It was in the old Taos Hotel in New Mexico. I had just spent
the night there on my way back from the Light Institute in
Santa Fe, and picked up a book in their little reading room.
It contained this wonderful description.
A poet is something strange and apart, a favourite of the gods, who have bestowed on him an extreme sensitiveness and sensibility,
like open doors and windows, to subtle and delicate impressions that but bruise themselves against other men’s walls; these he captures ad coaxes to sing to him, and intoxicated by the beauty of their melodies builds for them a golden cage and feeds them on honey from the sweetest flowers in his garden: till they in their happiness become so musical, fancying themselves in heaven , that Jove conveys immortality on them, and swinging in their golden cages they sing sweetly forever, lifting up the harts of men in every clime and generation.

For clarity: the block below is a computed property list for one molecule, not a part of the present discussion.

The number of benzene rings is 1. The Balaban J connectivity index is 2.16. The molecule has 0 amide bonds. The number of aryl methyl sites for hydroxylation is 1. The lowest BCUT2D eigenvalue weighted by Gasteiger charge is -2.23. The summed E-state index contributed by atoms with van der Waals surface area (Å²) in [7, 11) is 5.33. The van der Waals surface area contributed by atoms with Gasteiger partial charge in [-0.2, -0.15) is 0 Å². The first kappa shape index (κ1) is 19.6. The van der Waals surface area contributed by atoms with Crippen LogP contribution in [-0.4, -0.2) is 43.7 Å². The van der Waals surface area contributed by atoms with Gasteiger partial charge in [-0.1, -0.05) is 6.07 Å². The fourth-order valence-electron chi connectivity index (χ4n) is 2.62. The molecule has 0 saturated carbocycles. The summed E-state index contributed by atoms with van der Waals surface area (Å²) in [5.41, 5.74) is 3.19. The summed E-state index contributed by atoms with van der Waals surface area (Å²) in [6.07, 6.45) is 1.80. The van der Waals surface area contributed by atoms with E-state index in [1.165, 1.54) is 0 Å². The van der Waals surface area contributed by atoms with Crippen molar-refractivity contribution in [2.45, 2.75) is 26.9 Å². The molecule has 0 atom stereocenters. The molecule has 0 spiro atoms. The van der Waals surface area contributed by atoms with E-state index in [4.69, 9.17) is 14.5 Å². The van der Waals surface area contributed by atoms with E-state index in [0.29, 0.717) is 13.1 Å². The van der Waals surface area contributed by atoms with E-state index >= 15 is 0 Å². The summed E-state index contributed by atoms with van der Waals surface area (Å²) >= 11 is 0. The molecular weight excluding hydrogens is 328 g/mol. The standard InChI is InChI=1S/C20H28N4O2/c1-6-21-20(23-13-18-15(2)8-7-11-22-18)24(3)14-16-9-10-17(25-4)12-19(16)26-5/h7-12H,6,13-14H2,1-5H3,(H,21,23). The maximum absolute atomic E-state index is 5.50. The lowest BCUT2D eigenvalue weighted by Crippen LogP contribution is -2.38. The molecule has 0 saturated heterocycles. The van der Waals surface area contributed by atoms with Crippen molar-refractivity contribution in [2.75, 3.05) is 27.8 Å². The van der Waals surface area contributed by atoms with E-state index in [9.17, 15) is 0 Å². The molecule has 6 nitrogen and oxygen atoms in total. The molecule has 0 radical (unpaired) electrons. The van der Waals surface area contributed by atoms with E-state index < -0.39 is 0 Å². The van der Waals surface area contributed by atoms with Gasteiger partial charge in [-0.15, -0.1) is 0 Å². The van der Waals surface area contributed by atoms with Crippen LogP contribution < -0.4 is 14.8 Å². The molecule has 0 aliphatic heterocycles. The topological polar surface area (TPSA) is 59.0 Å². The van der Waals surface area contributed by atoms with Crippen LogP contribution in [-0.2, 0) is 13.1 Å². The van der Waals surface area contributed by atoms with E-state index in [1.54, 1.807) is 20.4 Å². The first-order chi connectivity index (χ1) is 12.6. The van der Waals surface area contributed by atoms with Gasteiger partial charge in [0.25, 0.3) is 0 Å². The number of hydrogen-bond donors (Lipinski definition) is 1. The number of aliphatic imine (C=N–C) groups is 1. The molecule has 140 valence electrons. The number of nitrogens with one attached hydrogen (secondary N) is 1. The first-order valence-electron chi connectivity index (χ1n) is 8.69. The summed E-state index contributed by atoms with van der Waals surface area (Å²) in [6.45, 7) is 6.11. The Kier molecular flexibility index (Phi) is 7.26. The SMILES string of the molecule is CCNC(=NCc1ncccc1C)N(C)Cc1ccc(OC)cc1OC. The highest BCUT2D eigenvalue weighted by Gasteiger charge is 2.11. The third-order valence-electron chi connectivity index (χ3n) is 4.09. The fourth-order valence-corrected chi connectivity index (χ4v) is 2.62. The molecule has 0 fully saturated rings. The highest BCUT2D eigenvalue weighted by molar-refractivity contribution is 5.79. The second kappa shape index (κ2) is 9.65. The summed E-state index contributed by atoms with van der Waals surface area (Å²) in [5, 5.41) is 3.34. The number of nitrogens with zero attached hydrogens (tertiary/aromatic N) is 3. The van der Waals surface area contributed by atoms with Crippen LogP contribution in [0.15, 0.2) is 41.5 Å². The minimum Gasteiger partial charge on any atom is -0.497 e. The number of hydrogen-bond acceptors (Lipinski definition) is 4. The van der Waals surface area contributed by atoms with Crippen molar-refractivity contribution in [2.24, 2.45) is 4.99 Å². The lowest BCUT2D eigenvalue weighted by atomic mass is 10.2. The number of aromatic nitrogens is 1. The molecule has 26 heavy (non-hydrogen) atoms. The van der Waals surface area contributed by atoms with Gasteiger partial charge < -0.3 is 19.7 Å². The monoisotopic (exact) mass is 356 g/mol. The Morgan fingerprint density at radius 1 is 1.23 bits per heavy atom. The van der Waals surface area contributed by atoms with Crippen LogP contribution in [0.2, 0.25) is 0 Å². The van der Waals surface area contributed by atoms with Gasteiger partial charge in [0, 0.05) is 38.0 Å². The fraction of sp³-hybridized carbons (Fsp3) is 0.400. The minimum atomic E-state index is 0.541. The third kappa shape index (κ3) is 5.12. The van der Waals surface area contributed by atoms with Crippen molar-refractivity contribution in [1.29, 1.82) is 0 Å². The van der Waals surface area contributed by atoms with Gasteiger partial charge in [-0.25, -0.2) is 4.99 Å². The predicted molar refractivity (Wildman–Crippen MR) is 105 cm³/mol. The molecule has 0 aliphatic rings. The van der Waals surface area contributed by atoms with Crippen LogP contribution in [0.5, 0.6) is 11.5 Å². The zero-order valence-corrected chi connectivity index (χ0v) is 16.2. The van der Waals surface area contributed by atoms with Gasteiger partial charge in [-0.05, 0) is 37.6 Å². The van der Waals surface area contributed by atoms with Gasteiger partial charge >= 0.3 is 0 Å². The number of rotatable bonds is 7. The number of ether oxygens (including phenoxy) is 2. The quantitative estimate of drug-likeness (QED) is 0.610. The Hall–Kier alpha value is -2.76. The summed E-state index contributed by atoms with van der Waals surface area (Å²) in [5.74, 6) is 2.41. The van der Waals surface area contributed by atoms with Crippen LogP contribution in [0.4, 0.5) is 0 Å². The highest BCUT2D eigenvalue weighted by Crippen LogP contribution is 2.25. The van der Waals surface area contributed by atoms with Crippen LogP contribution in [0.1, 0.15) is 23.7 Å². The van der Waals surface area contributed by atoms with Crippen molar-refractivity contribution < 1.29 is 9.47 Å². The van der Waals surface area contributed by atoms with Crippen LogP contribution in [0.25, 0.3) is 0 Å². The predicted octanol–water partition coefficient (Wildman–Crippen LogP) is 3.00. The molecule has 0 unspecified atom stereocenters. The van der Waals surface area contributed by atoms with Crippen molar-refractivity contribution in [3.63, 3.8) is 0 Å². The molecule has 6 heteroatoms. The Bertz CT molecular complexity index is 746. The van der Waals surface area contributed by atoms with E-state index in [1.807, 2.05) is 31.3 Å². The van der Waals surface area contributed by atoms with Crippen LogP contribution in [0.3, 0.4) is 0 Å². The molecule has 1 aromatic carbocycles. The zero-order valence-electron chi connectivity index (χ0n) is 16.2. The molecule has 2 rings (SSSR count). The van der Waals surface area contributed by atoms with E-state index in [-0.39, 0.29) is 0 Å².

As I read in the lobby a lady sat down opposite me in a comfortable old sofa, about four feet away across a gently rugged coffee table.
I had heard the desk clerk greet her as she entered and ask her how the writing was going. We smiled at each other as she sat down. There was a warmth and a recognition in the smile and a knowing that we would each have liked to say something, but we didn’t.
I really would have liked to share the paragraph with her,
but I didn’t.
Later I passed her and a companion having lunch and we again shared the , “Hi, old friend I’ve know forever,” smiles, but didn’t speak
A couple of hours later I was sprinting across the street on the way back to the hotel when a car stopped to let me cross in front of it. It was her again. This time we both laughed and smiled and went our separate ways.
Maybe we were laughing at fate and it’s three good tries, and
our ability to ignore them all, or the lack of courage that had
allowed us to pass – like two sheeps in the night